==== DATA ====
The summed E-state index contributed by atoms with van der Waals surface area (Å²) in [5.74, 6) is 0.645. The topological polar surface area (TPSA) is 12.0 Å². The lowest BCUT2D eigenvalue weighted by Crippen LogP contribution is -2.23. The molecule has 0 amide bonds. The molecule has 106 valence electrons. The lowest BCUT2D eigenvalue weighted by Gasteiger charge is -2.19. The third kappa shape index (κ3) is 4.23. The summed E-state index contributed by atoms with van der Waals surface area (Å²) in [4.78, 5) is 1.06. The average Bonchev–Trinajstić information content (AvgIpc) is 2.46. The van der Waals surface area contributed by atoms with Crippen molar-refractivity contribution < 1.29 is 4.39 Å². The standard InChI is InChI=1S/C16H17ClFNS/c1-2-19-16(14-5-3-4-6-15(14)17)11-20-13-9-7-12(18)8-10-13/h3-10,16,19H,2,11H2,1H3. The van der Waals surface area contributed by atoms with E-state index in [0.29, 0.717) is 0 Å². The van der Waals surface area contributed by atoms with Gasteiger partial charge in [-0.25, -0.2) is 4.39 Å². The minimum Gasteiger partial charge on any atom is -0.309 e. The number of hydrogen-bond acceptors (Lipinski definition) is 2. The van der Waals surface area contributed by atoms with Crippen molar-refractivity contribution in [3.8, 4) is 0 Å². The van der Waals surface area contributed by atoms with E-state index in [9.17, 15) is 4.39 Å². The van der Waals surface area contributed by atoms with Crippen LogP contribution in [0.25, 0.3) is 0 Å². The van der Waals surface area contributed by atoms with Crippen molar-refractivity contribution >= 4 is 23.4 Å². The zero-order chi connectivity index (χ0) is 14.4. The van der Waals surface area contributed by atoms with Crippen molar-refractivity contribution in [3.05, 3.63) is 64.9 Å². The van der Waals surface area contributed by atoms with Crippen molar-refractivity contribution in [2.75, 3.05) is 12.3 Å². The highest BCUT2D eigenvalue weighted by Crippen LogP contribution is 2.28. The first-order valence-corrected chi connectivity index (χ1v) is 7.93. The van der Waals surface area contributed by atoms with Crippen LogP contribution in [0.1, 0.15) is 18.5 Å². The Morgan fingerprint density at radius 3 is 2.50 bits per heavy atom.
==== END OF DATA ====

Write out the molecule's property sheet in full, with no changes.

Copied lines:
The summed E-state index contributed by atoms with van der Waals surface area (Å²) in [5.74, 6) is 0.645. The topological polar surface area (TPSA) is 12.0 Å². The lowest BCUT2D eigenvalue weighted by Crippen LogP contribution is -2.23. The molecule has 0 amide bonds. The molecule has 106 valence electrons. The lowest BCUT2D eigenvalue weighted by Gasteiger charge is -2.19. The third kappa shape index (κ3) is 4.23. The summed E-state index contributed by atoms with van der Waals surface area (Å²) in [4.78, 5) is 1.06. The average Bonchev–Trinajstić information content (AvgIpc) is 2.46. The van der Waals surface area contributed by atoms with Crippen molar-refractivity contribution < 1.29 is 4.39 Å². The standard InChI is InChI=1S/C16H17ClFNS/c1-2-19-16(14-5-3-4-6-15(14)17)11-20-13-9-7-12(18)8-10-13/h3-10,16,19H,2,11H2,1H3. The van der Waals surface area contributed by atoms with E-state index in [0.29, 0.717) is 0 Å². The van der Waals surface area contributed by atoms with Gasteiger partial charge in [-0.25, -0.2) is 4.39 Å². The minimum Gasteiger partial charge on any atom is -0.309 e. The number of hydrogen-bond acceptors (Lipinski definition) is 2. The van der Waals surface area contributed by atoms with Crippen molar-refractivity contribution in [3.8, 4) is 0 Å². The van der Waals surface area contributed by atoms with E-state index in [9.17, 15) is 4.39 Å². The van der Waals surface area contributed by atoms with Crippen LogP contribution in [0.25, 0.3) is 0 Å². The van der Waals surface area contributed by atoms with Crippen molar-refractivity contribution >= 4 is 23.4 Å². The zero-order chi connectivity index (χ0) is 14.4. The van der Waals surface area contributed by atoms with Crippen molar-refractivity contribution in [3.05, 3.63) is 64.9 Å². The van der Waals surface area contributed by atoms with Crippen molar-refractivity contribution in [2.75, 3.05) is 12.3 Å². The highest BCUT2D eigenvalue weighted by Crippen LogP contribution is 2.28. The first-order valence-corrected chi connectivity index (χ1v) is 7.93. The van der Waals surface area contributed by atoms with Crippen LogP contribution in [0.1, 0.15) is 18.5 Å². The Morgan fingerprint density at radius 3 is 2.50 bits per heavy atom.